I was visiting one of my best friends in Isla Vista, California on May 23, 2014. His film was accepted into a UC Santa Barbara festival, and I drove up from LA, with a bunch of buddies, to support him. We were looking forward to a fun, wild night (if you’ve ever been to UCSB, you know what I’m talking about).
Almost a week later, I still haven’t processed it fully. I ate pizza next door to IV Deli, the scene of Christopher Martinez’s murder, that afternoon. The BMW crashed to a final halt just a few doors down from where I was staying. Six strangers lost their lives and an idyll was shattered.
Every day, across the world, people are murdered. This time, by random chance, it happened to happen in my geographic vicinity. That’s how I rationalized the night of and morning after. I awoke to my car within the police cordon zone, and was told I couldn’t leave. That occupied my thoughts more than anything else.
I was only able to cry and truly feel a few days later, when the victims’ identities were revealed.
They were all us. They were neighbors, sisters, nephews, best friends, sons, daughters. They were artists, students, lovers, humans. Who knows how many of us passed them in the night, sometime long in the past, or just a week ago, skipping in the sun.
When the police told me I couldn’t leave IV, they said it was because they needed to gather all evidence to make sure they could determine what had happened. This idea seemed insane to me. We know what happened.
The obsession with detail and the transformation of tragedy into some sort of political tool has always made me extremely uncomfortable. Yes, I am a supporter of strict legislative regulation of weapons: You can’t buy a grenade, why can you buy an automatic assault rifle? They aren’t that different. And yes, misogyny, xenophobia and other types of bigotry exist and should be continually fought against in public and private discourse. But these are everyday facts of life, and we should not, as individuals or a nation, need any sort of prompting to face them and fight the perverse special interests that exist to propagate fear in the name of private financial profit.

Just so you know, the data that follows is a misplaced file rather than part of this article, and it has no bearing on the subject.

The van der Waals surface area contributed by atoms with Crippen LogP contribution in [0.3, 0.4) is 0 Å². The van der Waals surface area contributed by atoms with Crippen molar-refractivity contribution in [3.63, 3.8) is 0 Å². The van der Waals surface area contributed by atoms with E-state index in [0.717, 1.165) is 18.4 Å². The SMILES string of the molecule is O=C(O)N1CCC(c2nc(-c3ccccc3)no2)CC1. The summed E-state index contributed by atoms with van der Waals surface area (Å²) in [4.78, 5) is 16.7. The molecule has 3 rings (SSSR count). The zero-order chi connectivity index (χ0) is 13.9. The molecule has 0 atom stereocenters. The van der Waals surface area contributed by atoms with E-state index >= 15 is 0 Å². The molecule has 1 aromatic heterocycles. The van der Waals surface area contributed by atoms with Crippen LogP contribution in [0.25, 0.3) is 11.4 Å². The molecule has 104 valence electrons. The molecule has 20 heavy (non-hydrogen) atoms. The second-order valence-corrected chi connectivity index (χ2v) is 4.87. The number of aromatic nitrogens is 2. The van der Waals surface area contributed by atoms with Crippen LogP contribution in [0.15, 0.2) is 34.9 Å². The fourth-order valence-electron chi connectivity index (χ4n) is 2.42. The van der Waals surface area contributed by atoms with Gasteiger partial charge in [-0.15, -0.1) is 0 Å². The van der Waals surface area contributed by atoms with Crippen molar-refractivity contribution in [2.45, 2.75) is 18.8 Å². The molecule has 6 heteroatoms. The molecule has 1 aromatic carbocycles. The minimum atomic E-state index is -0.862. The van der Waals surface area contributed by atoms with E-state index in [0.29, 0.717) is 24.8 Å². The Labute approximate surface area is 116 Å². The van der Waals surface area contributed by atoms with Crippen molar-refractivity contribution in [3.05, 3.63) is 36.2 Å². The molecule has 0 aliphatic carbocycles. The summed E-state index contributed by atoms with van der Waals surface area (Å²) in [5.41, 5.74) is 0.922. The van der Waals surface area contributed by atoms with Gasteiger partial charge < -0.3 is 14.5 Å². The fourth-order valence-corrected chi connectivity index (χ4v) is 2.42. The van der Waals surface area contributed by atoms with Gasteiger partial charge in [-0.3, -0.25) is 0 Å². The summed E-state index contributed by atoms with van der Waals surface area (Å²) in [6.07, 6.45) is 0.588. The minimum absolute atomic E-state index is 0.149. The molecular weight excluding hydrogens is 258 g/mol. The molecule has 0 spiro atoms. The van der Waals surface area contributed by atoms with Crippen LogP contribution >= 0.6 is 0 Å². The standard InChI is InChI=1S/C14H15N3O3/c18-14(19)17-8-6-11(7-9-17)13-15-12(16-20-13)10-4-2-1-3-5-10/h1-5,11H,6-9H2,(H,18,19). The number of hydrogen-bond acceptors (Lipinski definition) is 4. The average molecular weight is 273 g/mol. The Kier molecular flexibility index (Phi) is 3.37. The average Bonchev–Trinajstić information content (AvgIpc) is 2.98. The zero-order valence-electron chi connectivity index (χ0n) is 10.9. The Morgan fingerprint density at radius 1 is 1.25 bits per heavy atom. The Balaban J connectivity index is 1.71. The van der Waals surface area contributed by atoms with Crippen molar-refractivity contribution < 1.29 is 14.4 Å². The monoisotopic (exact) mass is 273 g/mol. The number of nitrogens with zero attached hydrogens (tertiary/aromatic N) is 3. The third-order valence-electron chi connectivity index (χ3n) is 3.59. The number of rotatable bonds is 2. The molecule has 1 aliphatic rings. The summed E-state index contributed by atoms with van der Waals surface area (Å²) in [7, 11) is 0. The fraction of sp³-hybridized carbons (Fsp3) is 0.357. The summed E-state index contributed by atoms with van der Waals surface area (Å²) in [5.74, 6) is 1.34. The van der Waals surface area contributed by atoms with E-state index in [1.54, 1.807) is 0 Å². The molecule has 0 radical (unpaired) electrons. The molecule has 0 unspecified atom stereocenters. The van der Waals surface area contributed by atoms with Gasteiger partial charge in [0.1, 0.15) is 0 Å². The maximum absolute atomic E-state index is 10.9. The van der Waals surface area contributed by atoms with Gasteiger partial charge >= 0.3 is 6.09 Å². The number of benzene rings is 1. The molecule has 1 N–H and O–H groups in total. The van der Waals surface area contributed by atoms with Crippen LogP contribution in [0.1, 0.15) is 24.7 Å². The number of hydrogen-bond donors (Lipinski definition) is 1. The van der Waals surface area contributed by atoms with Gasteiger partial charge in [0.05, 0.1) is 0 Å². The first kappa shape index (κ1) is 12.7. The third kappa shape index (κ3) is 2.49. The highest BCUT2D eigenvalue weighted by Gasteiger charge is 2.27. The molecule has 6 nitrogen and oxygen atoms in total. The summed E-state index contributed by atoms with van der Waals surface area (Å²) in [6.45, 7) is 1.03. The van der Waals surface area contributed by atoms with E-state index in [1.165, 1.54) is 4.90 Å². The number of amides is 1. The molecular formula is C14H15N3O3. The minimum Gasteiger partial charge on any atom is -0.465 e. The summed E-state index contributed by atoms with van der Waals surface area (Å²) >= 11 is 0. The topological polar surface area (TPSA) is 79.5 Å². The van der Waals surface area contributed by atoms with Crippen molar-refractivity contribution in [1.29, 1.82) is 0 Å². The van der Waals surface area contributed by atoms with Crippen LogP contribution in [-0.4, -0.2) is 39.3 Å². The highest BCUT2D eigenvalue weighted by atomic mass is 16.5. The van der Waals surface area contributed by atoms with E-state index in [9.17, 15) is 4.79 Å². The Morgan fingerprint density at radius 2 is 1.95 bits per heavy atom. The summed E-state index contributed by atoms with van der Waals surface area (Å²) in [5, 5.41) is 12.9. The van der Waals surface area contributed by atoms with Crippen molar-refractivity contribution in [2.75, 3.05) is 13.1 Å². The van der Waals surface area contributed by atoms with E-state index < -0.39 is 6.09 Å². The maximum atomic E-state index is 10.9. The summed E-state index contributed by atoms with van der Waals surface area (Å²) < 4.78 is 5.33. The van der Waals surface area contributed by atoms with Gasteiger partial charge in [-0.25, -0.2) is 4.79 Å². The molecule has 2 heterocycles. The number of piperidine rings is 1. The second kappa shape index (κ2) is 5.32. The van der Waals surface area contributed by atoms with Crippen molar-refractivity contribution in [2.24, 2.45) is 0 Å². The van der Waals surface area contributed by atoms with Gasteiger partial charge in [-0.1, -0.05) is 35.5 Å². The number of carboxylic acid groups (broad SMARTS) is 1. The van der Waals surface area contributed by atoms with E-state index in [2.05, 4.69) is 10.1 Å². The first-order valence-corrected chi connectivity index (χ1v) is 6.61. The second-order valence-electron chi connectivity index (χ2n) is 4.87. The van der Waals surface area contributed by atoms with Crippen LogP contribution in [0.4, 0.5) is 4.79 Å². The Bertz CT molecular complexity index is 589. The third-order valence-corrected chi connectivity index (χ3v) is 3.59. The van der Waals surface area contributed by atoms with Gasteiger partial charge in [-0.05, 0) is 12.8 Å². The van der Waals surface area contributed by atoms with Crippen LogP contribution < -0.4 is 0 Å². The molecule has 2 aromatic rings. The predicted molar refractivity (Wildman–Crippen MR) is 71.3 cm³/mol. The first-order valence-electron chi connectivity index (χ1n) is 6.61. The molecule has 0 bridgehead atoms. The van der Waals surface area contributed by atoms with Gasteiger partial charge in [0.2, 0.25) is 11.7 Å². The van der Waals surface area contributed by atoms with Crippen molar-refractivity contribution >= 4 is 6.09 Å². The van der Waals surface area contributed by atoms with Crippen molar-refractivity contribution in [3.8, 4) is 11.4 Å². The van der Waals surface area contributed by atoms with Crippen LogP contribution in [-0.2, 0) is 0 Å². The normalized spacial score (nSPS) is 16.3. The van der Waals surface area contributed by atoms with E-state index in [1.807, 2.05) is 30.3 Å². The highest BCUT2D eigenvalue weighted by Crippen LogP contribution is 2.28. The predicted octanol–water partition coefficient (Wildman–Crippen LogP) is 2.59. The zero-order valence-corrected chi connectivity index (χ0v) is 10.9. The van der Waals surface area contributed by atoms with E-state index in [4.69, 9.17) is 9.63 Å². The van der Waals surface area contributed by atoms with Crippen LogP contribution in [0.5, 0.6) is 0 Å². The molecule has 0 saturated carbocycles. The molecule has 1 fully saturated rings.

There is no silver lining. Tragedies will continue, regardless of legislation. Human nature leads some to commit evil – always has, always will. That these instances still make news is heartening; in many parts of the world, murder is so commonplace that, though communities and generations are shattered and left behind, the greater population barely blinks.
As we grasp for meaning and rally behind hashtagged slogans, remember one thing: care. Care for your fellow humans, no matter their relationship to you. Hug your friends, forgive your enemies, grieve for those who have suffered such terrible loss. In a world of antipathy and a news cycle that forgets far too soon, only love and caring on a personal level can bring us together and open the door to a better tomorrow.
Today’s song – “Blackbelt,” by John Grant – holds no relevance to this post, other than that I believe music can be a healing salve in desperate moments. I like it, and I hope you do too.